The Decatur Book Festival sounds like an almost suspiciously wholesome literary affair. The first celebration of books and authors in comfortable, walkable downtown Decatur features a book fair, cooking demonstrations and plenty of events for kids, including an opening parade featuring the Cat in the Hat and 100 kazoos.
Though the event features more than 100 authors and songwriters, its reach extends to more than Southern gentility. Two books being launched at the event are as violent and morbid as anything you could find between two covers. Tom Franklin's novel Smonk and Robert Olen Butler's collection of poetic stories Severance all but reek of death, but in drastically dissimilar ways, both books provide unexpected affirmations of life.
Eugene Oregon Smonk, the antiheroic title character of Tom Franklin's blood-drenched book (William Morrow, $23.95, 252 pp.), clomps into view like the Four Horsemen of the Apocalypse walking on two feet. Smonk roams across the backroads of early 20th-century Alabama as if he was one of those legendary outlaws so mean he could shoot a man just for snoring. Murderous, crafty, simian-shaped, riddled with diseases and yet still an incorrigible ladies' man, Smonk emerges as the year's most original fictional creation. You'd never want to meet him in real life, but it's thrilling to discover him on the page.
Though set in the Deep South, the book shares the pungent Old West texture of "Deadwood," and that's no coincidence: Franklin partly researched the book by spending a couple of days on the set of HBO's foul-mouthed Western. Smonk also draws inspiration from William Faulkner's delirious treatments of rural Mississippi and Cormac McCarthy's apocalyptic Westerns like Blood Meridian. The book's depiction of drought-ravaged Alabama, particularly the sinister town of Old Texas, echoes with desolate poetry: "They followed his eyes uphill to a dim shack with a skeletal woman in a slip smudged against the wood like a wraith, her eyes black as snakeholes."
For all of Smonk's horrific details, the novel very nearly qualifies as a comedy, albeit an unspeakably dark and earthy one. Franklin provokes guilty laughs with situations involving almost any conceivable bodily discharge, as well as pratfalls more likely to involve pools of blood than banana peels. Smonk holds sway over the book like the devil rules Hell, but Franklin also follows such memorable personalities as a savvy prostitute named Evavangeline, a tender-footed Christian deputy, an unfortunate, vengeful bailiff and a horny young boy. Despite the populace's racist, blasphemous and sexually brutal ways, Franklin holds out a little generosity to his characters -- well, a couple of them -- and Smonk's sprawling, scabrous narrative has the scope of an epic folktale. (Tom Franklin will speak at noon Sunday at the Lenz Stage of Decatur's City Hall.)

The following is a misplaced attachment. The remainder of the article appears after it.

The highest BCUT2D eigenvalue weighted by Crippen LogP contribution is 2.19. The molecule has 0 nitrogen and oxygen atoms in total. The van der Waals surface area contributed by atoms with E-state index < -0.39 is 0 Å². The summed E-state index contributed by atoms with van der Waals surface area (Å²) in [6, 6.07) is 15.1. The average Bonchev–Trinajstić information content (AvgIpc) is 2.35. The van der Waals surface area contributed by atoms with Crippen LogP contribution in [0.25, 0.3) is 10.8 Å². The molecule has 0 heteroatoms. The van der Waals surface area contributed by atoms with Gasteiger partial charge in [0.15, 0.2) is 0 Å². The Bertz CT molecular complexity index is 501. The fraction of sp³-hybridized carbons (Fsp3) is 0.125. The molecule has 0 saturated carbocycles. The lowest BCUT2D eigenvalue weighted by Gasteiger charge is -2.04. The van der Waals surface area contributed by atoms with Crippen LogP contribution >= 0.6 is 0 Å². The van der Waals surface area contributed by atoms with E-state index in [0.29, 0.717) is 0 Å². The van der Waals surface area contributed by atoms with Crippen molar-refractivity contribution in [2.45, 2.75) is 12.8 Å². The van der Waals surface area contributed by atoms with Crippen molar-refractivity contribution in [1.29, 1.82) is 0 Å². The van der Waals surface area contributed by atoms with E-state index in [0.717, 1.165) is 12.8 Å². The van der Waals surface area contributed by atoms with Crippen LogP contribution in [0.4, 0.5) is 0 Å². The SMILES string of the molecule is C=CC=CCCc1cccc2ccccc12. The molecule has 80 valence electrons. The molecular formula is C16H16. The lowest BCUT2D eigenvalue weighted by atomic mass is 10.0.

Depending on your fondness for Robert Olen Butler's head-spinning premise, Severance (Chronicle Books, $22.95, 263 pp.) will either refute or confirm the notion that publishing has no new ideas. Butler, a Pulitzer Prize winner for A Good Scent From a Strange Mountain (speaking at 12:30 p.m. Saturday at Decatur Conference Center's Scottie Stage), starts with two theories: that we speak at 160 words a minute "in a heightened state of emotion," and that a decapitated human head remains conscious for 90 seconds. Consequently, Severance presents 62 stories, each 240 words, all from the point of view of the suddenly bodiless.
Butler's book qualifies as a kind of imaginary oral history of lopping through the ages. Beginning in 40,000 B.C. with a cave man eaten by a saber-toothed tiger, it ends in 2008 with the author himself, who will apparently be cut off at the neck by an elevator. Across the years, the heads converse with each other, after a fashion. Butler groups the victims of Henry VIII, including his ill-fated wives and Thomas More; numerous guillotine victims following the French revolution; deaths from all religious viewpoints in modern-day religious struggles; and even St. George and the dragon, each of whom (separately) lost his noggin.
Butler seldom lingers on the details of execution or monologues along the lines of "Where's the rest of me?". Instead, the heads typically flash back, in staccato, stream-of-consciousness prose, to defining moments of their lives. A systems analyst killed in the Sept. 11 World Trade Center collapse movingly recalls such lovely highlights as her wedding and the birth of her child. Sir Walter Raleigh recounts a night of passion with Queen Elizabeth, culminating in a post-coital smoke of tobacco recently imported from the new Virginia colony. John the Baptist remembers his first meeting and baptism of Jesus Christ with a borderline homoerotic sensuality.
In both freak accidents and executions, beheadings provide a kind of network of severed connections across the ages, and the book evokes Edgar Lee Masters' Spoon River Anthology, only moving across time and space instead of a single town's cemetery. Severance's conceit ultimately feels too contrived, putting too many limitations on Butler's unmistakably active imagination. Severance nevertheless reveals some unexpected wit, such as the last thoughts of a chicken before a Sunday dinner, and numerous touching meditations on the preciousness of human existence at its final moments. Like Smonk, Severance forces you to gaze upon some of the world's worst extremities, then look up from the page to realize that it's good to be alive.
For more information on the Decatur Book Festival, visit www.decaturbookfestival.com.